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REFORM OF THE FEDERAL CRIMINAL LAWS
S. 1, S. 716, S. 1400 and S. 1401
Printed for the use of the Committee on the Judiciary
U.S. GOVERNMENT PRINTING OFFICE
WASHINGTON : 1973
SUBPART A-POLICY QUESTIONS
(S. 1, S. 716, S. 1400 and S. 1401)
Dixon, Hon. Robert G., Jr., Assistant Attorney General, Office
of Legal Counsel, Department of Justice, accompanied by
Office of Legal Counsel.--
sociation, Committee on Reform of Federal Criminal Laws of
5 Hoffman, Hon. Walter E., Chief Judge, U.S. District Court,
Easteru District of Virginia.
Second Circuit, New York, N.Y.
of Justice, accompanied by Ronald L. Gainer, "Criminal
American Bar Association, Section of Criminal Law, Informa
tional Report of Committee on Reform of Federal Criminal Laws Capital Punishment, Report of the Secretary-General, United
Nations, Feb. 23, 1973..
Commission on Reform of Federal Criminal Laws, Prof.
Louis B. Schwartz, Feb. 26, 1973.--
of the United States, Mar. 14, 1973..
ions of the Individual Justices, Robert G. Dixon, Jr..
Office of Legal Counsel, Dept. of Justice, Aug. 17, 1973, in
of S. 1400..
the Administration of the Criminal Law of the Judicial Con
Advisory Committee on Criminal Rules of the Judicial
March 30, 1973.
Jeffries, air date, July 28, 1972
finalPJanuary 21, the Chis bill jointment
Washington, D.C. The subcommittee met, pursuant to recess, at 10:10 a.m., in room 2228, New Senate Office Building, Senator John L. McClellan, presiding.
Present: Senator McClellan (presiding) and Senator Hruska.
Also present: G. Robert Blakey, chief counsel; Paul C. Summitt, deputy chief counsel; Kenneth A. Lazarus, minority counsel ; Dennis C. Thelen, assistant counsel; and Mabel A. Downey, clerk.
Senator McCLELLAN. The committee will come to order.
The Chair wishes to make a brief introductory statement for these hearings.
Today the Subcommittee on Criminal Laws and Procedures begins the first of its hearings for the 93d Congress on the subject of the codification, revision, and reform of the Federal criminal laws. With the start of these hearings, I am hopeful that we are entering the final phase of this most worthwhile and necessary project.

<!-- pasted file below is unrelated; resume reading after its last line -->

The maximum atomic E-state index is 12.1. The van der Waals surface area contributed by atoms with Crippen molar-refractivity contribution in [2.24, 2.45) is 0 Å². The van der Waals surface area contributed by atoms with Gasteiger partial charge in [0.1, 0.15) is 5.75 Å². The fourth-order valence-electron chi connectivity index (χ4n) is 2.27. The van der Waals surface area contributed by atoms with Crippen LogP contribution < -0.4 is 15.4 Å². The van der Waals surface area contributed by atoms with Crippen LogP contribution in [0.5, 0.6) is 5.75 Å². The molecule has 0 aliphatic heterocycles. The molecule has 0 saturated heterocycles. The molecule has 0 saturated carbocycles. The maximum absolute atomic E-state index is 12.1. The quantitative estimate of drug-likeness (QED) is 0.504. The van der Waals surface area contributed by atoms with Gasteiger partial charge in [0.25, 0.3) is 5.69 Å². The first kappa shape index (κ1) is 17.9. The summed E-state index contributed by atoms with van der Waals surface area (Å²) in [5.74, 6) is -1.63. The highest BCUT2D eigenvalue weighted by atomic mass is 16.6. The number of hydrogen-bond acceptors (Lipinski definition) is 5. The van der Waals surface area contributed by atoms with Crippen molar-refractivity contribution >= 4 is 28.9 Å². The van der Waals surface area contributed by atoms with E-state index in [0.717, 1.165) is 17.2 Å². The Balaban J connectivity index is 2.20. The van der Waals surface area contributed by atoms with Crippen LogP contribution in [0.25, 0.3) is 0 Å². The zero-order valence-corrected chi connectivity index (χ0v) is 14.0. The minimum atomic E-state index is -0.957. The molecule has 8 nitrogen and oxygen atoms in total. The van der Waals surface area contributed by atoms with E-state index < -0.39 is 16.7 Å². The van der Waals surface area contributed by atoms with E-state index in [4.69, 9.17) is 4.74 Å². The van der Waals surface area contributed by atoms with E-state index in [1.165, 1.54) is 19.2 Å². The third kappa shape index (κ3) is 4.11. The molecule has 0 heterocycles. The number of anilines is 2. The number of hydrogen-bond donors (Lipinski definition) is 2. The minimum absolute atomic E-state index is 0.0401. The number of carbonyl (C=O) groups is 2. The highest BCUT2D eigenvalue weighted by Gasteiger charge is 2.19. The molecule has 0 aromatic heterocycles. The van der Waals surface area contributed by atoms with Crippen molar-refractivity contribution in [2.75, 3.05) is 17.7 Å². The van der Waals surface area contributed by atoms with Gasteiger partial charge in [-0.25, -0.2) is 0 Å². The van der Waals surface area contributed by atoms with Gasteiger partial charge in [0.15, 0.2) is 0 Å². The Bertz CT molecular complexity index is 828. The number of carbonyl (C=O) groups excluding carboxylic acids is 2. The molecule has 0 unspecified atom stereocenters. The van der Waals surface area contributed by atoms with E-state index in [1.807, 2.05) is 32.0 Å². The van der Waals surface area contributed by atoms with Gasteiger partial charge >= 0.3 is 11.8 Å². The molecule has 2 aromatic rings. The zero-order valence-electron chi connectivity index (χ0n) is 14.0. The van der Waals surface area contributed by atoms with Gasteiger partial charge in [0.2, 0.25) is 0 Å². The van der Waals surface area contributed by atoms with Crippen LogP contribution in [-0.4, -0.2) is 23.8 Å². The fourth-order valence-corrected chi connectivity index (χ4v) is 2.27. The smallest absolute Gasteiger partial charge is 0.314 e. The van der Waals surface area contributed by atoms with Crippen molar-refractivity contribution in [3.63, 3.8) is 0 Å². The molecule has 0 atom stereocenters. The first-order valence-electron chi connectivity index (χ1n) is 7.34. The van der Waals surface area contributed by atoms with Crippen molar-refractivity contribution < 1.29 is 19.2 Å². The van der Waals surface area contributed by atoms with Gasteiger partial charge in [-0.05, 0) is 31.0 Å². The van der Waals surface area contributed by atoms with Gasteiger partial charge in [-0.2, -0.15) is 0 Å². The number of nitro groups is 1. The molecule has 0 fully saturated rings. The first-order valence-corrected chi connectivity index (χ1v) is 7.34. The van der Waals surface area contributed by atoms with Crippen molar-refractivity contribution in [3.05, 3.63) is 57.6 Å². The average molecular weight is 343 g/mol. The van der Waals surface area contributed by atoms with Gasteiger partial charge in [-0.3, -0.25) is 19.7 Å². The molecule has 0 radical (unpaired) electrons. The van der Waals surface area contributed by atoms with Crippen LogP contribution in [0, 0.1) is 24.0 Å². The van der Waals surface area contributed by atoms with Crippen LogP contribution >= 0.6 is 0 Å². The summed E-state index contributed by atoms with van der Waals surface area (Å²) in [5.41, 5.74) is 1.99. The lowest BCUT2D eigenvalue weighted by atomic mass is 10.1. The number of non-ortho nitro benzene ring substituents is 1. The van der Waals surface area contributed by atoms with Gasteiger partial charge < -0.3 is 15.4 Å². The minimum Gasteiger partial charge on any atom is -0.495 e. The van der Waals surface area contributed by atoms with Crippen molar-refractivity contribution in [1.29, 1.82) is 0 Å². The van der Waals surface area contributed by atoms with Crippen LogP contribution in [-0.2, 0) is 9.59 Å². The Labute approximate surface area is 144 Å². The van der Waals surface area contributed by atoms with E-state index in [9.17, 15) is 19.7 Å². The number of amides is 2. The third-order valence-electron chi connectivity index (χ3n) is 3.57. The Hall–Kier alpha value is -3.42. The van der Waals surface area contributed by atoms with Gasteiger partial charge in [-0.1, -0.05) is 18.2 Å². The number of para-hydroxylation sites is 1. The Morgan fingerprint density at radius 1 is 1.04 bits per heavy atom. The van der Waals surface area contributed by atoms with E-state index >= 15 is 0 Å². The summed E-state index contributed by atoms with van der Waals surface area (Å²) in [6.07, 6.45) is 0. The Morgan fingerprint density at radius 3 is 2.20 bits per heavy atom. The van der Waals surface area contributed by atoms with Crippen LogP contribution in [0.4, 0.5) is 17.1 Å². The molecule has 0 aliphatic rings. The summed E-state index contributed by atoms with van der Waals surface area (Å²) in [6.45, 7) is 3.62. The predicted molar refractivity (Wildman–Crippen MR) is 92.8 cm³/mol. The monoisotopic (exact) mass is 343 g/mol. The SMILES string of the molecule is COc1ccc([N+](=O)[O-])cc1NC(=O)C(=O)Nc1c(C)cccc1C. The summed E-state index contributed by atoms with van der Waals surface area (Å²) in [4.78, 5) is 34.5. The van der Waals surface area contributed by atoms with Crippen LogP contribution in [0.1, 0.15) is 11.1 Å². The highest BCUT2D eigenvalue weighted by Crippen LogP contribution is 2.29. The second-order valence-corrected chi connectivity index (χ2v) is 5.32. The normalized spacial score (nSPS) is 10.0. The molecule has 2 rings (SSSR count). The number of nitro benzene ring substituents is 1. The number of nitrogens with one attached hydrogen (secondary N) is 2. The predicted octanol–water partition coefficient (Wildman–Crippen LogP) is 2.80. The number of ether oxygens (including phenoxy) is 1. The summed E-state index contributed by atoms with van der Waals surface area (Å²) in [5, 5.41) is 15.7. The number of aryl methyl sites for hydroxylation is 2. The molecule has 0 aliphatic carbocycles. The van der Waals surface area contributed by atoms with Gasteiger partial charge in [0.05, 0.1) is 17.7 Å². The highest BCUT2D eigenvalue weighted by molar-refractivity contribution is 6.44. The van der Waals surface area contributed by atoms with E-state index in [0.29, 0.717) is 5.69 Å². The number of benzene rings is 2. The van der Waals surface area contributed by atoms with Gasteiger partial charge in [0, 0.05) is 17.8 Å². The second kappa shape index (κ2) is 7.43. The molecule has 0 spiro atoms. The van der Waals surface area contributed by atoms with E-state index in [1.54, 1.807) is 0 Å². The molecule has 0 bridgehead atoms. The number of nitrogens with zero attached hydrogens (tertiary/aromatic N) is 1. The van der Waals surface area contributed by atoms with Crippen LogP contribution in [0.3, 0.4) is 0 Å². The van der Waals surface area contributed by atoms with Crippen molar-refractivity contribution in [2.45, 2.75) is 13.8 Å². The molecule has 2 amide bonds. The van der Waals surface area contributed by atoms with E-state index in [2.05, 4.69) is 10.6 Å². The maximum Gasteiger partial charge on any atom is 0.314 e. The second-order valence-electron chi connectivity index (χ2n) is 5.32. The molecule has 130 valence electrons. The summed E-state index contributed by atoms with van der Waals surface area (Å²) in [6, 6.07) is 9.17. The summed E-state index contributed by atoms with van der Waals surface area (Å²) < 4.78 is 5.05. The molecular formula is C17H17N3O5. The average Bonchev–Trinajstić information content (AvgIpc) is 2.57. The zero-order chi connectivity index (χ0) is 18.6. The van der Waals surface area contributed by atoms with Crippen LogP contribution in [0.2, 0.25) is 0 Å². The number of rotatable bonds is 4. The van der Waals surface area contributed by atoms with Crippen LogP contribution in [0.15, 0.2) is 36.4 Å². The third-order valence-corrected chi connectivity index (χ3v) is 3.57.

On January 4, 1973, I introduced for myself and Senators Ervin and Hruska, S. 1, the Criminal Justice Codification, Revision and Reform Act of 1973. This bill is the product of over 6 years of labor, which began with our appointment to the National Commission on Reform of Federal Criminal Laws in 1966. Nevertheless, as I stated on the floor of the Senate in January, S. 1 is not intended as the final draft of a new Federal penal code. There are a number of issues still to be decided, some of which will be controversial. But I do feel that we have achieved a good beginning.
On March 27, 1973, Senator Hruska and I also introduced for the Administration S. 1400, the Criminal Code Reform Act of 1973. This bill is the product of 2 years of effort by the Criminal Code Unit created in the Department of Justice by the Attorney General in response to the direction of the President of January 16, 1971 to prepare a thorough evaluation of the report of the National Commission on Reform of Federal Criminal Laws.
Copies of S. 1, S. 1400 and S. 1401, and their introductory statements and supporting materials will be printed in the record following these opening remarks. The subject of today's hearings will be capital punishment in light
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